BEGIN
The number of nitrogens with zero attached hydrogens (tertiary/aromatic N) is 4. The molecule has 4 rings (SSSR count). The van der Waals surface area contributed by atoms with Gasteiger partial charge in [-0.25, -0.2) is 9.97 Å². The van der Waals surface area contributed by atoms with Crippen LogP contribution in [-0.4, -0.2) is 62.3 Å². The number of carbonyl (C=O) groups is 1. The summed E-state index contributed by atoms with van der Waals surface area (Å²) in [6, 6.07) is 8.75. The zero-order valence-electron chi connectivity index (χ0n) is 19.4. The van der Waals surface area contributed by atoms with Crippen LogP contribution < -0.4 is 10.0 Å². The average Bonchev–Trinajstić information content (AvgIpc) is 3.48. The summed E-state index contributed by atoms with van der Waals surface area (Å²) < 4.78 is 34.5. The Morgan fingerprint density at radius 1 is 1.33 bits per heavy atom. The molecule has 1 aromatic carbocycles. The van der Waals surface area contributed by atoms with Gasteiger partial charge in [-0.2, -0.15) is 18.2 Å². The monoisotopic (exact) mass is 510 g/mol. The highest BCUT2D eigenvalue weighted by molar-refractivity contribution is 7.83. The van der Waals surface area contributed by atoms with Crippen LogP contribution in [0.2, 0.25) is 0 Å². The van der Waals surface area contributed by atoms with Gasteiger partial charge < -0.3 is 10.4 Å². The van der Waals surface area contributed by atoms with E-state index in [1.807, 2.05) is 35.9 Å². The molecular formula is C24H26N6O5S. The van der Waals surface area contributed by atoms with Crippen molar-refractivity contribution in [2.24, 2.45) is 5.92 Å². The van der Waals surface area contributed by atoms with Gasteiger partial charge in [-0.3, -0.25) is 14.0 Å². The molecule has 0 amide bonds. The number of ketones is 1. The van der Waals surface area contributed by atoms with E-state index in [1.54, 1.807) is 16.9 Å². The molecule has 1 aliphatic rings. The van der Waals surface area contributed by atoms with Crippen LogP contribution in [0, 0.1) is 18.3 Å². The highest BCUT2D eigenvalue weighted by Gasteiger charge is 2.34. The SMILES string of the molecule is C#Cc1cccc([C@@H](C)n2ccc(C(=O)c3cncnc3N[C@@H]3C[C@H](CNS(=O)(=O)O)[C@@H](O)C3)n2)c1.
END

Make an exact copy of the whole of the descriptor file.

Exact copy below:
The number of nitrogens with zero attached hydrogens (tertiary/aromatic N) is 4. The molecule has 4 rings (SSSR count). The van der Waals surface area contributed by atoms with Gasteiger partial charge in [-0.25, -0.2) is 9.97 Å². The van der Waals surface area contributed by atoms with Crippen LogP contribution in [-0.4, -0.2) is 62.3 Å². The number of carbonyl (C=O) groups is 1. The summed E-state index contributed by atoms with van der Waals surface area (Å²) in [6, 6.07) is 8.75. The zero-order valence-electron chi connectivity index (χ0n) is 19.4. The van der Waals surface area contributed by atoms with Crippen LogP contribution < -0.4 is 10.0 Å². The average Bonchev–Trinajstić information content (AvgIpc) is 3.48. The summed E-state index contributed by atoms with van der Waals surface area (Å²) < 4.78 is 34.5. The Morgan fingerprint density at radius 1 is 1.33 bits per heavy atom. The molecule has 1 aromatic carbocycles. The van der Waals surface area contributed by atoms with Gasteiger partial charge in [-0.2, -0.15) is 18.2 Å². The monoisotopic (exact) mass is 510 g/mol. The highest BCUT2D eigenvalue weighted by molar-refractivity contribution is 7.83. The van der Waals surface area contributed by atoms with Crippen LogP contribution in [0.2, 0.25) is 0 Å². The van der Waals surface area contributed by atoms with Gasteiger partial charge < -0.3 is 10.4 Å². The van der Waals surface area contributed by atoms with E-state index in [1.807, 2.05) is 35.9 Å². The molecular formula is C24H26N6O5S. The van der Waals surface area contributed by atoms with Crippen molar-refractivity contribution in [2.24, 2.45) is 5.92 Å². The van der Waals surface area contributed by atoms with Gasteiger partial charge in [-0.3, -0.25) is 14.0 Å². The molecule has 0 amide bonds. The number of ketones is 1. The van der Waals surface area contributed by atoms with E-state index in [1.54, 1.807) is 16.9 Å². The molecule has 1 aliphatic rings. The van der Waals surface area contributed by atoms with Crippen LogP contribution in [0, 0.1) is 18.3 Å². The highest BCUT2D eigenvalue weighted by Gasteiger charge is 2.34. The SMILES string of the molecule is C#Cc1cccc([C@@H](C)n2ccc(C(=O)c3cncnc3N[C@@H]3C[C@H](CNS(=O)(=O)O)[C@@H](O)C3)n2)c1.